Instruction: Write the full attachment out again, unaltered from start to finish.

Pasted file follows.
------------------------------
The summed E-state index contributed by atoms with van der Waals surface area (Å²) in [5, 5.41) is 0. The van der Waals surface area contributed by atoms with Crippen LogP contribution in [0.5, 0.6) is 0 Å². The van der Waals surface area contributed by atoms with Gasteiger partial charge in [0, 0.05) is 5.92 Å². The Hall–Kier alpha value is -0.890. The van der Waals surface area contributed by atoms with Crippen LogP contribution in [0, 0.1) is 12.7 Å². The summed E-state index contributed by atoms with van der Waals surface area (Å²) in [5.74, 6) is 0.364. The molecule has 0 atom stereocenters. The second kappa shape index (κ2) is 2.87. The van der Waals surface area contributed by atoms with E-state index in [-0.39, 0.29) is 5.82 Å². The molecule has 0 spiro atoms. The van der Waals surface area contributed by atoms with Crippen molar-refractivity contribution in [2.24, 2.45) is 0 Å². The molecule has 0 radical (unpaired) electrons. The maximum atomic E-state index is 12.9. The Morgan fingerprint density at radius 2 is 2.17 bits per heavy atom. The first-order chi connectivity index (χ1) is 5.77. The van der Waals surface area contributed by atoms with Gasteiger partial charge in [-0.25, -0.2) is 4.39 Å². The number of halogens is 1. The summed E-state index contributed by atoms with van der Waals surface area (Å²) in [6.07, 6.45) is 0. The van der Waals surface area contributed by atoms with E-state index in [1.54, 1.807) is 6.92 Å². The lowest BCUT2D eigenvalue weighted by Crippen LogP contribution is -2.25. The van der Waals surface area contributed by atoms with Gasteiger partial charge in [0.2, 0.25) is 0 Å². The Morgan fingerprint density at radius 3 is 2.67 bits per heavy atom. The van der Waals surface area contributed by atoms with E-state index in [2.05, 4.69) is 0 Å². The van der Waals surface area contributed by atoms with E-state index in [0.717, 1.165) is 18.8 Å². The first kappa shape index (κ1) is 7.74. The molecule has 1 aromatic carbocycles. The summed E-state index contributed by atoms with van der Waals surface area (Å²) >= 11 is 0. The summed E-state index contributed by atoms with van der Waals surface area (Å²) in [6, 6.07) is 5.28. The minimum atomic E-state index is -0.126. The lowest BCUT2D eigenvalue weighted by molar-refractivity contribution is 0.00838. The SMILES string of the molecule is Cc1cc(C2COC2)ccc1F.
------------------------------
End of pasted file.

The summed E-state index contributed by atoms with van der Waals surface area (Å²) in [5, 5.41) is 0. The van der Waals surface area contributed by atoms with Crippen LogP contribution in [0.5, 0.6) is 0 Å². The van der Waals surface area contributed by atoms with Gasteiger partial charge in [0, 0.05) is 5.92 Å². The Hall–Kier alpha value is -0.890. The van der Waals surface area contributed by atoms with Crippen LogP contribution in [0, 0.1) is 12.7 Å². The summed E-state index contributed by atoms with van der Waals surface area (Å²) in [5.74, 6) is 0.364. The molecule has 0 atom stereocenters. The second kappa shape index (κ2) is 2.87. The van der Waals surface area contributed by atoms with E-state index in [-0.39, 0.29) is 5.82 Å². The molecule has 0 spiro atoms. The van der Waals surface area contributed by atoms with Crippen molar-refractivity contribution in [2.24, 2.45) is 0 Å². The molecule has 0 radical (unpaired) electrons. The maximum atomic E-state index is 12.9. The Morgan fingerprint density at radius 2 is 2.17 bits per heavy atom. The first-order chi connectivity index (χ1) is 5.77. The van der Waals surface area contributed by atoms with Gasteiger partial charge in [-0.25, -0.2) is 4.39 Å². The number of halogens is 1. The summed E-state index contributed by atoms with van der Waals surface area (Å²) in [6.07, 6.45) is 0. The van der Waals surface area contributed by atoms with E-state index in [1.54, 1.807) is 6.92 Å². The lowest BCUT2D eigenvalue weighted by Crippen LogP contribution is -2.25. The van der Waals surface area contributed by atoms with Gasteiger partial charge in [0.2, 0.25) is 0 Å². The Morgan fingerprint density at radius 3 is 2.67 bits per heavy atom. The van der Waals surface area contributed by atoms with E-state index in [2.05, 4.69) is 0 Å². The van der Waals surface area contributed by atoms with E-state index in [0.717, 1.165) is 18.8 Å². The first kappa shape index (κ1) is 7.74. The molecule has 1 aromatic carbocycles. The summed E-state index contributed by atoms with van der Waals surface area (Å²) >= 11 is 0. The summed E-state index contributed by atoms with van der Waals surface area (Å²) in [6, 6.07) is 5.28. The minimum atomic E-state index is -0.126. The lowest BCUT2D eigenvalue weighted by molar-refractivity contribution is 0.00838. The SMILES string of the molecule is Cc1cc(C2COC2)ccc1F.